I am however very sorry I did not photograph the grave of Reginald Lee who is buried in the cemetery. He is remembered as being in the crows nest with Fred Fleet, on board the ill fated Titanic when the iceberg was sighted at about 11.40 p.m. on 14 April 1912, although it was Fleet not Lee who shouted the famous “Iceberg Ahead”. (Frederick Fleet is buried in Hollybrook Cemetery in Southampton)  

The Mausoleum above is for members of the Dupree family, 

I would have liked to have revisited this cemetery in better weather, but realistically it would have been a very long walk to get there. As hindsight always says “it is too late now”

Random Images from Highland Road Cemetery 

 
   
   
   

It was time to leave this place and head off home. It had certainly been a productive morning, and I liked those. I would revisit Portsmouth in the future, but I never managed to return to it’s cemeteries. 

© DRW 2013-2017. Retrospectively created 12/05/2017. With special thanks to Geoff Watts and Kevin Brazier. 

Updated: 24/05/2017 — 12:48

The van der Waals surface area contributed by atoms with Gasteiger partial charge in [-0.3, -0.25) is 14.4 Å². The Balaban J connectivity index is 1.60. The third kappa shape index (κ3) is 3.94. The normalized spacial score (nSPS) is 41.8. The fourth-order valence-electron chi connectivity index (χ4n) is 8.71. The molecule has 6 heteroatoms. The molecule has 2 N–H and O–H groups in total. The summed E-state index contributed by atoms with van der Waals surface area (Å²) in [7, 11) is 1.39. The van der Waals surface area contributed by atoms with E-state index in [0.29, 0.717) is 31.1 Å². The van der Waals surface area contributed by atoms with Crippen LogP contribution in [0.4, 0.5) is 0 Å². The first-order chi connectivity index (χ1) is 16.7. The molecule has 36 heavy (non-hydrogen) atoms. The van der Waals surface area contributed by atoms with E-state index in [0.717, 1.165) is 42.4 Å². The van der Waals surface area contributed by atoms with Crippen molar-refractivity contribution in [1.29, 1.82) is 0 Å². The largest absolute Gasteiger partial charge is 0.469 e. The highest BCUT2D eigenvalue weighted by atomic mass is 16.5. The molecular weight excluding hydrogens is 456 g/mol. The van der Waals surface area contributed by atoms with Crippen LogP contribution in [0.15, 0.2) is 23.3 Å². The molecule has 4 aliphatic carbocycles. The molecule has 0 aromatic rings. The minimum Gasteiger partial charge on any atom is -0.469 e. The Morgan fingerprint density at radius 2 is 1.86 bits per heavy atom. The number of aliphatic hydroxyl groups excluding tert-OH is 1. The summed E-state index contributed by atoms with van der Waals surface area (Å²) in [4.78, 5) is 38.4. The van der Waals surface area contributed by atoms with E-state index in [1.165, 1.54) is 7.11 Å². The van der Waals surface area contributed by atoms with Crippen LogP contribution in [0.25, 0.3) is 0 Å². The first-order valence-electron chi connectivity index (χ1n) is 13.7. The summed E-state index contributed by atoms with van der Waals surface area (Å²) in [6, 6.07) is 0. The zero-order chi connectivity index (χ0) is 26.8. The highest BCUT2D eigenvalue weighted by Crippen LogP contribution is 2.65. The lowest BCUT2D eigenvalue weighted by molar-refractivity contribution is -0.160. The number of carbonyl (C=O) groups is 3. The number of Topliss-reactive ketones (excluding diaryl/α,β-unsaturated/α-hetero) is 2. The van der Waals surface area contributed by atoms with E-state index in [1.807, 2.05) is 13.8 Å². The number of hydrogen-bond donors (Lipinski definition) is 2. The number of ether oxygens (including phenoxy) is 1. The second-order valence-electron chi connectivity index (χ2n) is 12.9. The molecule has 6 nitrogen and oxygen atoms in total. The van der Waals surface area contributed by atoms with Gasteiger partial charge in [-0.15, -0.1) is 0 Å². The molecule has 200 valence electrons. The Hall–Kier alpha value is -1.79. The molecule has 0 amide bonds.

Remembering the Telegram

While rooting through my stuff in SA I found an envelope related to the passing away of my father in 1981. Apart from the usual cards and leaflets there were a few telegrams of condolence. It got me thinking about how telegrams were used way back in my day,

Telegrams broadly fall under “Telegraphy”,  and while I do not know how they were used in 1981 when these telegrams arrived at our home, in later years I did a course in the Siemens T100 range of Teleprinters and the idea is roughly the same. 

In short, you popped into your local post office, grabbed a form and filled it in. I think you paid by the word, or possibly by letter, either way they were not cheap to send. The operator at the sending station would then type out the message (or use Morse or a telex machine) to send it to the receiving station. The receiving station would then print or write it out on long strips of gummed paper and stick those to a form (as above) and it was dispatched via a special telegram messenger on his bicycle, the recipient signing for the telegram when they received it. 

The telegram messenger on his bicycle usually signified that somebody was going to get bad news as it was common to send telegrams of condolence to a family who had lost a loved one (as per my example above), or congratulations for the birth of a child or a special event. There were also the sinister telegrams from the military in their buff windowed envelope, cancelling your leave or calling you up for a camp or a parade.  They also had to be signed for, which meant that technically you received it even if you didn’t actually read it. The beauty of the telegram was that it was convenient and quick, and was one way to get your message across before the advent of the fax machine or email and instant messaging.